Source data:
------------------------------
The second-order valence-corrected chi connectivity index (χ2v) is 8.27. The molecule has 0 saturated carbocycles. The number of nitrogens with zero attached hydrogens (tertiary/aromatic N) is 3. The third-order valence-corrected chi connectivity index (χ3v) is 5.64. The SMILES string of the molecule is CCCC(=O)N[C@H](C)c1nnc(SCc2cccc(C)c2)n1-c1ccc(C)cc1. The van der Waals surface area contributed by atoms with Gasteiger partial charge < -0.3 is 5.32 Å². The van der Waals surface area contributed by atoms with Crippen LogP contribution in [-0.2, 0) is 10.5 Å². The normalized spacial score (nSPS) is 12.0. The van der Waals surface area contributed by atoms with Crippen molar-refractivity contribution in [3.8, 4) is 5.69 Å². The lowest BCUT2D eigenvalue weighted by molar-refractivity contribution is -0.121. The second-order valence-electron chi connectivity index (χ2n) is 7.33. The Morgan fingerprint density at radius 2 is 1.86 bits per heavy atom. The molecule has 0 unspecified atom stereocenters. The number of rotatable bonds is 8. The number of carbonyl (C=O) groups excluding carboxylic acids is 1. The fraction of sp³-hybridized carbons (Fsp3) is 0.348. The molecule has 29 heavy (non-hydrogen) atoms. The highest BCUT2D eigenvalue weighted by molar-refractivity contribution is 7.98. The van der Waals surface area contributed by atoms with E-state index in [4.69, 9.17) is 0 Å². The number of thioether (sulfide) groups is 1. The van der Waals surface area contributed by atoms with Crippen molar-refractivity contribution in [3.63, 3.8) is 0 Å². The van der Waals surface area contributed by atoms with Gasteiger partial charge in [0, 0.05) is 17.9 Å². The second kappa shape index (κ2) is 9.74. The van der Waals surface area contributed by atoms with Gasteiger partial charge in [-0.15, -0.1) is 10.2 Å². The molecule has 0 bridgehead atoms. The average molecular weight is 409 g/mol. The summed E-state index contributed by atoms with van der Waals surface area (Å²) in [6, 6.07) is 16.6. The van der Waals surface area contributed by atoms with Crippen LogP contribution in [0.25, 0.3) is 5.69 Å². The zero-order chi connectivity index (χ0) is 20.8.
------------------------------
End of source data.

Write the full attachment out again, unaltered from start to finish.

The second-order valence-corrected chi connectivity index (χ2v) is 8.27. The molecule has 0 saturated carbocycles. The number of nitrogens with zero attached hydrogens (tertiary/aromatic N) is 3. The third-order valence-corrected chi connectivity index (χ3v) is 5.64. The SMILES string of the molecule is CCCC(=O)N[C@H](C)c1nnc(SCc2cccc(C)c2)n1-c1ccc(C)cc1. The van der Waals surface area contributed by atoms with Gasteiger partial charge < -0.3 is 5.32 Å². The van der Waals surface area contributed by atoms with Crippen LogP contribution in [-0.2, 0) is 10.5 Å². The normalized spacial score (nSPS) is 12.0. The van der Waals surface area contributed by atoms with Crippen molar-refractivity contribution in [3.8, 4) is 5.69 Å². The lowest BCUT2D eigenvalue weighted by molar-refractivity contribution is -0.121. The second-order valence-electron chi connectivity index (χ2n) is 7.33. The Morgan fingerprint density at radius 2 is 1.86 bits per heavy atom. The molecule has 0 unspecified atom stereocenters. The number of rotatable bonds is 8. The number of carbonyl (C=O) groups excluding carboxylic acids is 1. The fraction of sp³-hybridized carbons (Fsp3) is 0.348. The molecule has 29 heavy (non-hydrogen) atoms. The highest BCUT2D eigenvalue weighted by molar-refractivity contribution is 7.98. The van der Waals surface area contributed by atoms with E-state index in [4.69, 9.17) is 0 Å². The number of thioether (sulfide) groups is 1. The van der Waals surface area contributed by atoms with Crippen molar-refractivity contribution in [3.63, 3.8) is 0 Å². The van der Waals surface area contributed by atoms with Gasteiger partial charge in [0, 0.05) is 17.9 Å². The second kappa shape index (κ2) is 9.74. The van der Waals surface area contributed by atoms with Gasteiger partial charge in [-0.15, -0.1) is 10.2 Å². The molecule has 0 bridgehead atoms. The average molecular weight is 409 g/mol. The summed E-state index contributed by atoms with van der Waals surface area (Å²) in [6, 6.07) is 16.6. The van der Waals surface area contributed by atoms with Crippen LogP contribution in [0.25, 0.3) is 5.69 Å². The zero-order chi connectivity index (χ0) is 20.8.